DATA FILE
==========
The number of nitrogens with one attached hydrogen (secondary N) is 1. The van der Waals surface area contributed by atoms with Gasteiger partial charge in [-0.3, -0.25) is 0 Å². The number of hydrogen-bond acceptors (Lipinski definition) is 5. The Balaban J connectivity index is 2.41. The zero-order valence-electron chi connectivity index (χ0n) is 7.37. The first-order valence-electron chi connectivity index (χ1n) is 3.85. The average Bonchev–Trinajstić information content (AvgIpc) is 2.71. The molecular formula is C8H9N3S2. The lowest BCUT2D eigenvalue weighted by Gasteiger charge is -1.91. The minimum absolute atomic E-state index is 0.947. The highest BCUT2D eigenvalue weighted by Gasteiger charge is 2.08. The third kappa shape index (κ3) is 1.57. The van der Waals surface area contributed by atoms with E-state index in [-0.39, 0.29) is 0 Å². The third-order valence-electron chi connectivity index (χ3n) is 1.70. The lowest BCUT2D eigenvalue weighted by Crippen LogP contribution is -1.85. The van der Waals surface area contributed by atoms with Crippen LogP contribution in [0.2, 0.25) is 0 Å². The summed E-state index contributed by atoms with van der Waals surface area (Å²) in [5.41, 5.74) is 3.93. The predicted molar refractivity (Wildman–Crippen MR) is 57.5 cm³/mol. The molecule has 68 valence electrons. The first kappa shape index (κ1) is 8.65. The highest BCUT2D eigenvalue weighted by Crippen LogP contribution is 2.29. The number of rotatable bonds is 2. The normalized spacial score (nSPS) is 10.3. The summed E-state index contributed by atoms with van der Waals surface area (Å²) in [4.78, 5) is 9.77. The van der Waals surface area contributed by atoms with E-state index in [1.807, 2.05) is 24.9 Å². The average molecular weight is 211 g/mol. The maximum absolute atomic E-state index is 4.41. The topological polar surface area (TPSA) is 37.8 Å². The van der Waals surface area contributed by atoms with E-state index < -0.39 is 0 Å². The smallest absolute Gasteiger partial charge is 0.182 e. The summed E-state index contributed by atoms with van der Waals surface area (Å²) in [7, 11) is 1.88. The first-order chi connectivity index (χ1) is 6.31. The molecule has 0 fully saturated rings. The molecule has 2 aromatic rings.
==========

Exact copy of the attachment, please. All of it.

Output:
The number of nitrogens with one attached hydrogen (secondary N) is 1. The van der Waals surface area contributed by atoms with Gasteiger partial charge in [-0.3, -0.25) is 0 Å². The number of hydrogen-bond acceptors (Lipinski definition) is 5. The Balaban J connectivity index is 2.41. The zero-order valence-electron chi connectivity index (χ0n) is 7.37. The first-order valence-electron chi connectivity index (χ1n) is 3.85. The average Bonchev–Trinajstić information content (AvgIpc) is 2.71. The molecular formula is C8H9N3S2. The lowest BCUT2D eigenvalue weighted by Gasteiger charge is -1.91. The minimum absolute atomic E-state index is 0.947. The highest BCUT2D eigenvalue weighted by Gasteiger charge is 2.08. The third kappa shape index (κ3) is 1.57. The van der Waals surface area contributed by atoms with E-state index in [-0.39, 0.29) is 0 Å². The third-order valence-electron chi connectivity index (χ3n) is 1.70. The lowest BCUT2D eigenvalue weighted by Crippen LogP contribution is -1.85. The van der Waals surface area contributed by atoms with Crippen LogP contribution in [0.2, 0.25) is 0 Å². The summed E-state index contributed by atoms with van der Waals surface area (Å²) in [5.41, 5.74) is 3.93. The predicted molar refractivity (Wildman–Crippen MR) is 57.5 cm³/mol. The molecule has 68 valence electrons. The first kappa shape index (κ1) is 8.65. The highest BCUT2D eigenvalue weighted by Crippen LogP contribution is 2.29. The number of rotatable bonds is 2. The normalized spacial score (nSPS) is 10.3. The summed E-state index contributed by atoms with van der Waals surface area (Å²) in [4.78, 5) is 9.77. The van der Waals surface area contributed by atoms with E-state index in [1.807, 2.05) is 24.9 Å². The average molecular weight is 211 g/mol. The maximum absolute atomic E-state index is 4.41. The topological polar surface area (TPSA) is 37.8 Å². The van der Waals surface area contributed by atoms with E-state index < -0.39 is 0 Å². The smallest absolute Gasteiger partial charge is 0.182 e. The summed E-state index contributed by atoms with van der Waals surface area (Å²) in [7, 11) is 1.88. The first-order chi connectivity index (χ1) is 6.31. The molecule has 0 fully saturated rings. The molecule has 2 aromatic rings.